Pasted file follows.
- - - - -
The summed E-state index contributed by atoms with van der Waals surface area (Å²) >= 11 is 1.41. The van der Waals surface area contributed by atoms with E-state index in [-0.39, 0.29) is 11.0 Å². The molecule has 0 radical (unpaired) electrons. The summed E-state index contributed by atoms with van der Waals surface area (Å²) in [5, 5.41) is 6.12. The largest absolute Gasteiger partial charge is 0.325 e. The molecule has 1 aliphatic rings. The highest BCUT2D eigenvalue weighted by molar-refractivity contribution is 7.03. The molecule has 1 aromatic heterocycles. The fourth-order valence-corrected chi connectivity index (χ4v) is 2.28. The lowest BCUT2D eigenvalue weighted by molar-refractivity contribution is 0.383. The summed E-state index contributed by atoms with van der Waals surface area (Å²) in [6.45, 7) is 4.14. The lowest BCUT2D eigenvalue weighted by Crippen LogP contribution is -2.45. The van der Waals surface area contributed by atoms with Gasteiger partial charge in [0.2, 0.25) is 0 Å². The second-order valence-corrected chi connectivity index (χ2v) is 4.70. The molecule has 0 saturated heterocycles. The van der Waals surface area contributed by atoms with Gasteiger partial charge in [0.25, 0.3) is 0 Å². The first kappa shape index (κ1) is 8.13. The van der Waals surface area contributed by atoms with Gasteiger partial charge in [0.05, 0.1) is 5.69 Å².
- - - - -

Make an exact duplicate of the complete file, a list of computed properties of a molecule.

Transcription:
The summed E-state index contributed by atoms with van der Waals surface area (Å²) >= 11 is 1.41. The van der Waals surface area contributed by atoms with E-state index in [-0.39, 0.29) is 11.0 Å². The molecule has 0 radical (unpaired) electrons. The summed E-state index contributed by atoms with van der Waals surface area (Å²) in [5, 5.41) is 6.12. The largest absolute Gasteiger partial charge is 0.325 e. The molecule has 1 aliphatic rings. The highest BCUT2D eigenvalue weighted by molar-refractivity contribution is 7.03. The molecule has 1 aromatic heterocycles. The fourth-order valence-corrected chi connectivity index (χ4v) is 2.28. The lowest BCUT2D eigenvalue weighted by molar-refractivity contribution is 0.383. The summed E-state index contributed by atoms with van der Waals surface area (Å²) in [6.45, 7) is 4.14. The lowest BCUT2D eigenvalue weighted by Crippen LogP contribution is -2.45. The van der Waals surface area contributed by atoms with Gasteiger partial charge in [0.2, 0.25) is 0 Å². The second-order valence-corrected chi connectivity index (χ2v) is 4.70. The molecule has 0 saturated heterocycles. The van der Waals surface area contributed by atoms with Gasteiger partial charge in [0.25, 0.3) is 0 Å². The first kappa shape index (κ1) is 8.13. The van der Waals surface area contributed by atoms with Gasteiger partial charge in [0.05, 0.1) is 5.69 Å².